|Fungal||Candida Candida Candida is a genus of dimorphic, opportunistic fungi. Candida albicans is part of the normal human flora and is the most common cause of candidiasis. The clinical presentation varies and can include localized mucocutaneous infections (e.g., oropharyngeal, esophageal, intertriginous, and vulvovaginal candidiasis) and invasive disease (e.g., candidemia, intraabdominal abscess, pericarditis, and meningitis). Candida/Candidiasis||≥ 2 weeks after 1st negative blood culture|
|Aspergillus Aspergillus A genus of mitosporic fungi containing about 100 species and eleven different teleomorphs in the family trichocomaceae. Echinocandins||12 weeks, minimum|
|Viral||HSV HSV Herpes simplex virus (HSV) is a double-stranded DNA virus belonging to the family Herpesviridae. Herpes simplex virus commonly causes recurrent infections involving the skin and mucosal surfaces, including the mouth, lips, eyes, and genitals. Herpes Simplex Virus 1 and 2||7–10 days|
|Influenza Influenza Influenza viruses are members of the Orthomyxoviridae family and the causative organisms of influenza, a highly contagious febrile respiratory disease. There are 3 primary influenza viruses (A, B, and C) and various subtypes, which are classified based on their virulent surface antigens, hemagglutinin (HA) and neuraminidase (NA). Influenza typically presents with a fever, myalgia, headache, and symptoms of an upper respiratory infection. Influenza Viruses/Influenza||5 days, minimum|
Source of infection unknown:[1,2,7]
|Factors||Associated with ↑ risk|
|Patient characteristics||Advanced age (≥ 65 years)|
|↓ Performance status|
|Previous neutropenia Neutropenia Neutrophils are an important component of the immune system and play a significant role in the eradication of infections. Low numbers of circulating neutrophils, referred to as neutropenia, predispose the body to recurrent infections or sepsis, though patients can also be asymptomatic. Neutropenia|
|Presence of mucositis Mucositis Stomatitis is a general term referring to inflammation of the mucous membranes of the mouth, which may include sores. Stomatitis can be caused by infections, autoimmune disorders, allergic reactions, or exposure to irritants. The typical presentation may be either solitary or a group of painful oral lesions. Stomatitis (GI and/or oral)|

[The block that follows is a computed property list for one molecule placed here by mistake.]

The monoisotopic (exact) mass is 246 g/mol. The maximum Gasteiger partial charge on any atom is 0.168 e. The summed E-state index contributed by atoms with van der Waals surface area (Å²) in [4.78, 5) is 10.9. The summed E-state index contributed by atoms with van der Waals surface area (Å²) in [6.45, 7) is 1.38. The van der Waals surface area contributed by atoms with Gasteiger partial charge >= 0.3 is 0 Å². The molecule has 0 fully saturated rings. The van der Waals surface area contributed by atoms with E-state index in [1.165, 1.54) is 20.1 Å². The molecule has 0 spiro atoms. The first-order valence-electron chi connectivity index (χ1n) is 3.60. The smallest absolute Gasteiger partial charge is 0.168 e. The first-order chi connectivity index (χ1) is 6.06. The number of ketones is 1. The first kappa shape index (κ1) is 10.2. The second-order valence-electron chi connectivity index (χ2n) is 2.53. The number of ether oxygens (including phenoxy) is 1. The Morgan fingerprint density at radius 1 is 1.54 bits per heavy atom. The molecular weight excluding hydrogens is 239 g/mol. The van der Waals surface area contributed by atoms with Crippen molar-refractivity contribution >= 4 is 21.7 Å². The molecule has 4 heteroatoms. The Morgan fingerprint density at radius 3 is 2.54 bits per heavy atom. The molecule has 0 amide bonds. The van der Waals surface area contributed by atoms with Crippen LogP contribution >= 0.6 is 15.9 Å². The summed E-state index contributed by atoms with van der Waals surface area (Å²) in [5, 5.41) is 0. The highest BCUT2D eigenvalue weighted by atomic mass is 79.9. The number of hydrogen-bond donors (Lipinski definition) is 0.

|Comorbidities Comorbidities The presence of co-existing or additional diseases with reference to an initial diagnosis or with reference to the index condition that is the subject of study. Comorbidity may affect the ability of affected individuals to function and also their survival; it may be used as a prognostic indicator for length of hospital stay, cost factors, and outcome or survival. St. Louis Encephalitis Virus|
|Lab findings||↓ Albumin Albumin Serum albumin from humans. It is an essential carrier of both endogenous substances, such as fatty acids and bilirubin, and of xenobiotics in the blood. Liver Function Tests|
|Type of malignancy Malignancy Hemothorax||Acute leukemia|
|High-grade lymphoma Lymphoma A general term for various neoplastic diseases of the lymphoid tissue. Imaging of the Mediastinum|
|Soft tissue Soft Tissue Soft Tissue Abscess sarcoma|
|Non-Hodgkin lymphoma Lymphoma A general term for various neoplastic diseases of the lymphoid tissue. Imaging of the Mediastinum|
|Advanced-stage malignancy Malignancy Hemothorax|
|Malignancy Malignancy Hemothorax that is not in remission Remission A spontaneous diminution or abatement of a disease over time, without formal treatment. Cluster Headaches|
|Relapsed malignancy Malignancy Hemothorax|
|Treatment||High-dose therapy with:
|Rescue chemotherapy Chemotherapy Osteosarcoma|
|Remission-induction chemotherapy Chemotherapy Osteosarcoma|
Particular organisms to consider covering:[1,9]
|Antibiotics||Levofloxacin Levofloxacin The l-isomer of ofloxacin. Fluoroquinolones||500–750 mg daily|
|Ciprofloxacin Ciprofloxacin A broad-spectrum antimicrobial carboxyfluoroquinoline. Fluoroquinolones||500–750 mg 2 times daily|
|Antifungals||Fluconazole Fluconazole Triazole antifungal agent that is used to treat oropharyngeal candidiasis and cryptococcal meningitis in aids. Azoles||400 mg daily|
|Posaconazole Posaconazole Azoles||Either:
|Voriconazole Voriconazole A triazole antifungal agent that specifically inhibits sterol 14-alpha-demethylase and cytochrome p-450 cyp3a. Azoles||200 mg 2 times daily|
|Antivirals||Acyclovir Acyclovir A guanosine analog that acts as an antimetabolite. Viruses are especially susceptible. Used especially against herpes. Herpes Zoster (Shingles)||400–800 mg 2 times daily|
|Valacyclovir Valacyclovir A prodrug of acyclovir that is used in the treatment of herpes zoster and herpes simplex virus infection of the skin and mucous membranes, including genital herpes. Herpes Zoster (Shingles)||500 mg 2 times daily|